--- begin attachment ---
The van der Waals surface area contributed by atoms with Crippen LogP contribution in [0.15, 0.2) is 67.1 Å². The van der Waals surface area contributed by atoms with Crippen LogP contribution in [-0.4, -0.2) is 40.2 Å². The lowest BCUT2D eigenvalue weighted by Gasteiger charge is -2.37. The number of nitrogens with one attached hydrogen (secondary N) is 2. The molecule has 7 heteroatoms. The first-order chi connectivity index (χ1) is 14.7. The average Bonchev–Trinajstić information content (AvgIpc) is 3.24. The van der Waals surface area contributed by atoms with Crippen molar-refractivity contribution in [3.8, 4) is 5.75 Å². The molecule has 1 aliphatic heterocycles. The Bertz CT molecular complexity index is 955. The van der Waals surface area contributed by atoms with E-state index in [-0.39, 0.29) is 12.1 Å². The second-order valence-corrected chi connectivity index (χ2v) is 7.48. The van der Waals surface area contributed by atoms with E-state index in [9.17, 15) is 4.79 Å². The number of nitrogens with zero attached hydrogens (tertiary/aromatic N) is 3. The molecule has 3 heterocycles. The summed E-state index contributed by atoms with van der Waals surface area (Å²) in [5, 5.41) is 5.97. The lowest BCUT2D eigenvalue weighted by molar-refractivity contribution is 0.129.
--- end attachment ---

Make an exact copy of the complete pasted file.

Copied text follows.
The van der Waals surface area contributed by atoms with Crippen LogP contribution in [0.15, 0.2) is 67.1 Å². The van der Waals surface area contributed by atoms with Crippen LogP contribution in [-0.4, -0.2) is 40.2 Å². The lowest BCUT2D eigenvalue weighted by Gasteiger charge is -2.37. The number of nitrogens with one attached hydrogen (secondary N) is 2. The molecule has 7 heteroatoms. The first-order chi connectivity index (χ1) is 14.7. The average Bonchev–Trinajstić information content (AvgIpc) is 3.24. The van der Waals surface area contributed by atoms with Crippen molar-refractivity contribution in [3.8, 4) is 5.75 Å². The molecule has 1 aliphatic heterocycles. The Bertz CT molecular complexity index is 955. The van der Waals surface area contributed by atoms with E-state index in [-0.39, 0.29) is 12.1 Å². The second-order valence-corrected chi connectivity index (χ2v) is 7.48. The van der Waals surface area contributed by atoms with E-state index in [9.17, 15) is 4.79 Å². The number of nitrogens with zero attached hydrogens (tertiary/aromatic N) is 3. The molecule has 3 heterocycles. The summed E-state index contributed by atoms with van der Waals surface area (Å²) in [5, 5.41) is 5.97. The lowest BCUT2D eigenvalue weighted by molar-refractivity contribution is 0.129.